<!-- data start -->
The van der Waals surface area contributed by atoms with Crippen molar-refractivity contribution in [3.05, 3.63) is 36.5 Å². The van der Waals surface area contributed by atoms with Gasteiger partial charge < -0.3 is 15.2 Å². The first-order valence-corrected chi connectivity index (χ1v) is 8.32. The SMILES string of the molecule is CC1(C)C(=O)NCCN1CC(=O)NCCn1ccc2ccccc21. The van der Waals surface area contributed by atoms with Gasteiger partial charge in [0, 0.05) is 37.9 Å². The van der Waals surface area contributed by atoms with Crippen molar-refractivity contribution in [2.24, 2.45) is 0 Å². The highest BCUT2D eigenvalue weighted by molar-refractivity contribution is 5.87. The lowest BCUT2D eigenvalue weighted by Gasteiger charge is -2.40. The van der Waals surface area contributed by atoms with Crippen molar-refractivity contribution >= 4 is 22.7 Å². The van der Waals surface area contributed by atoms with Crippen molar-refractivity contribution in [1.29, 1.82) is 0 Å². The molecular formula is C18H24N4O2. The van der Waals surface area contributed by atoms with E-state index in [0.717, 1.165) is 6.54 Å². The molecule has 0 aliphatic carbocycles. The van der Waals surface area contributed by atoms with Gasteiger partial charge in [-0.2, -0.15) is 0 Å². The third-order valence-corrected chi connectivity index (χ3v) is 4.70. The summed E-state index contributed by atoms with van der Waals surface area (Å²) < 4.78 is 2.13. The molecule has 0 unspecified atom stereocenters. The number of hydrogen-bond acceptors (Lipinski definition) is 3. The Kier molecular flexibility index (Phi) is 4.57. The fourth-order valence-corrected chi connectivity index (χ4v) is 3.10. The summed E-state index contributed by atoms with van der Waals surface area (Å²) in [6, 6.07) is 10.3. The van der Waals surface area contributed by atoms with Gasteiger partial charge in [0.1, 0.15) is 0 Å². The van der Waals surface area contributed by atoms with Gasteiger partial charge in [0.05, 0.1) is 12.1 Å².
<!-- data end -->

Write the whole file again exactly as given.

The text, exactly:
The van der Waals surface area contributed by atoms with Crippen molar-refractivity contribution in [3.05, 3.63) is 36.5 Å². The van der Waals surface area contributed by atoms with Gasteiger partial charge < -0.3 is 15.2 Å². The first-order valence-corrected chi connectivity index (χ1v) is 8.32. The SMILES string of the molecule is CC1(C)C(=O)NCCN1CC(=O)NCCn1ccc2ccccc21. The van der Waals surface area contributed by atoms with Gasteiger partial charge in [0, 0.05) is 37.9 Å². The van der Waals surface area contributed by atoms with Crippen molar-refractivity contribution in [2.24, 2.45) is 0 Å². The highest BCUT2D eigenvalue weighted by molar-refractivity contribution is 5.87. The lowest BCUT2D eigenvalue weighted by Gasteiger charge is -2.40. The van der Waals surface area contributed by atoms with Crippen molar-refractivity contribution >= 4 is 22.7 Å². The van der Waals surface area contributed by atoms with Crippen molar-refractivity contribution in [1.29, 1.82) is 0 Å². The molecular formula is C18H24N4O2. The van der Waals surface area contributed by atoms with E-state index in [0.717, 1.165) is 6.54 Å². The molecule has 0 aliphatic carbocycles. The van der Waals surface area contributed by atoms with Gasteiger partial charge in [-0.2, -0.15) is 0 Å². The third-order valence-corrected chi connectivity index (χ3v) is 4.70. The summed E-state index contributed by atoms with van der Waals surface area (Å²) < 4.78 is 2.13. The molecule has 0 unspecified atom stereocenters. The number of hydrogen-bond acceptors (Lipinski definition) is 3. The Kier molecular flexibility index (Phi) is 4.57. The fourth-order valence-corrected chi connectivity index (χ4v) is 3.10. The summed E-state index contributed by atoms with van der Waals surface area (Å²) in [6, 6.07) is 10.3. The van der Waals surface area contributed by atoms with Gasteiger partial charge in [0.1, 0.15) is 0 Å². The van der Waals surface area contributed by atoms with Gasteiger partial charge in [0.05, 0.1) is 12.1 Å².